Student volunteers transform campus for Collide

This year’s Torrey Conference was prepared in part by Biola students to better incorporate a better perspective for the conference.


Students help make and set up decorations for Torrey Conference 2014 in Sutherland auditorium. | Anna Warner/THE CHIMES

Chloe Tokar and Endless Anderson Reza

Students help make and set up decorations for Torrey Conference 2014 in Sutherland auditorium. | Anna Warner/THE CHIMES


While most students participate in Torrey Conference by attending the sessions and workshops, student volunteers participate behind the scenes to create an atmosphere that both provokes and welcomes the campus into conversation.

Over 150 volunteers spent most of Monday and Tuesday setting up, preparing slides and decorating for hours into the night. These many tasks prepare the campus for the events to come over the next few days, from the main sessions and breakout workshops in the various auditoriums to the peace altar at the Bell Tower and prayer rooms across campus.

When sophomore sociology major and Torrey Conference Logistics Coordinator Olivia Ramzi sent out a notice to volunteer over social media, she did not expect for so many to become involved.

“It’s definitely, I don’t want to say, a challenge,” Ramzi said. “It’s been really rewarding at the same time just learning responsibilities, but just having 150 people under your belt and trying to answer all their needs. I think my expectations are just to be really flexible because this a conference that requires a lot of work.”

Several Torrey Conference volunteers serve to earn chapel credits, while others work towards purposes beyond receiving credit. Students earn one credit for every two hours they work, with a maximum of four hours. Even those who volunteered for the credit alone have found that they can have a much wider influence.

“I thought it would be fun,” said sophomore history major Ruth Ng. “You get to meet really interesting people. People have different reactions when you greet them, and you get to work with different people. It’s a whole bunch of people working together to make this one overflow site just flow well.”

Many serve not merely for the credit, but because of their desire to impact the student body.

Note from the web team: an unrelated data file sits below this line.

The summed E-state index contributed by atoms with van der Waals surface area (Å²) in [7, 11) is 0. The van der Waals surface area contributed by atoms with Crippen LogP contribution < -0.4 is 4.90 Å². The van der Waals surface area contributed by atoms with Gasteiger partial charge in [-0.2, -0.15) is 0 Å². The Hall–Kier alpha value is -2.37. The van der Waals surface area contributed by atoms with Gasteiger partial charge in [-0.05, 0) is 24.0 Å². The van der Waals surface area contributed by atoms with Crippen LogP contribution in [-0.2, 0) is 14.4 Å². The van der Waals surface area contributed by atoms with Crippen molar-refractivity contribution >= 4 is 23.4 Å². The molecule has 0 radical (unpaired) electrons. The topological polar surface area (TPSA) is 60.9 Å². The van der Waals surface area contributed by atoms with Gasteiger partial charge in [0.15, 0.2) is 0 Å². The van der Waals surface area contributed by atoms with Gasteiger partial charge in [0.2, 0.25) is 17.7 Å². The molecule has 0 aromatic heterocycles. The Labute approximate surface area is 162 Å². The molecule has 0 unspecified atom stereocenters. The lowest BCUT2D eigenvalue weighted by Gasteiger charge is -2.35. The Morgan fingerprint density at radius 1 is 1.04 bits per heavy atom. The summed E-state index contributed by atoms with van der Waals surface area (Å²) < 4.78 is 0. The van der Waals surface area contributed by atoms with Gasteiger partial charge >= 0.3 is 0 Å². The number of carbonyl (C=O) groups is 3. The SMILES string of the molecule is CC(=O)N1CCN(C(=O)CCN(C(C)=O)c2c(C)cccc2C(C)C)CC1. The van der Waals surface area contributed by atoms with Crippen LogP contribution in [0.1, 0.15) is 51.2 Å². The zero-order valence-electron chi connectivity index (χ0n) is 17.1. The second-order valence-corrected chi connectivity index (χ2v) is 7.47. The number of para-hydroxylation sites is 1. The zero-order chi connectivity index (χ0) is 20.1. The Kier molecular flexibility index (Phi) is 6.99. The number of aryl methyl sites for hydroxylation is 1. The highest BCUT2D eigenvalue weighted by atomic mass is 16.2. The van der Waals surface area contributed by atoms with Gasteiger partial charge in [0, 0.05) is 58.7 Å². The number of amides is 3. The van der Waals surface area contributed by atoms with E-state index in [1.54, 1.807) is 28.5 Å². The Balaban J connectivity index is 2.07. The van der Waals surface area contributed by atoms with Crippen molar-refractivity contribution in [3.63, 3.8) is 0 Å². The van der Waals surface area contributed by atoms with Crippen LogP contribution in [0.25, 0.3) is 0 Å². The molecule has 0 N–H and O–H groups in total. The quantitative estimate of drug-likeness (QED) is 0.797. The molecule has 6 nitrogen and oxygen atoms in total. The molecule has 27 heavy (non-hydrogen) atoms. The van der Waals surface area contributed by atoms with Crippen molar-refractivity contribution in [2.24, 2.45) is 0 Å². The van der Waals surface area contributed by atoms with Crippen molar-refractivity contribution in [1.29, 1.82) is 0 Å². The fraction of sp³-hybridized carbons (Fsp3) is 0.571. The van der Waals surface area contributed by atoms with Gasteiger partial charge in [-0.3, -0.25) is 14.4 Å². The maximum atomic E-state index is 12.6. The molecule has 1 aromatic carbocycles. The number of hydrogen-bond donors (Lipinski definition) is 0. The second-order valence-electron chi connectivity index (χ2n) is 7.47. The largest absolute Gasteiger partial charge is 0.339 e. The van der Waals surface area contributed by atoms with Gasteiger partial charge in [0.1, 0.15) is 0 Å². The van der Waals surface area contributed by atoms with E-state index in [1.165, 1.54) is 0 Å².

“When they come in, we welcome them and say good morning,” said sophomore math major Hanna Yi. “I think even just ushering them in was a way of making them feel welcome, so they don’t feel lost. Some of them were tired, some were really excited and I got to interact with them. During that time, there was a group of people that came late and even afterwards they were thanking me. I was really happy I got to help them.”

Sophomore political science major Joy Nguyen works with the worship team to prepare the digital presentation for the conference sessions. This involves arriving to the program 20 minutes early and coordinating with the worship band and site manager to verify the set list

“It takes a lot of people to make big conferences like this happen, so I’m happy to just volunteer my time to make it possible, and make it a good experience for everyone,” Nguyen said. “From what I’ve heard and from my discussions with other volunteers, I think the mood is just that everyone is ready and excited. It’s go time. It’s all hands on deck right now.”

Despite the long hours, volunteers are upbeat and appear to be bursting with anticipation about the response from other students about the conference outcome, Nguyen said. When appointed to the coordinating position, Ramzi dealt with the pressure with the same anticipation.

“They kind of just gave me the guideline that ‘this is how we are going to do things so go ahead and implement it.’ So I’m like, alright, I got it.” Ramzi said.

Even after the launch of the conference on Wednesday morning, the volunteers’ jobs are only beginning. The volunteers working behind the scenes see the conference as a growth opportunity for campus, and a result of combined effort.

“It will have a lot of impact on student growth,” Nguyen said, “Just from hearing the vision for it and the vision behind the theme. It’s really pertinent to the Biola student body and our world as a whole right now.”

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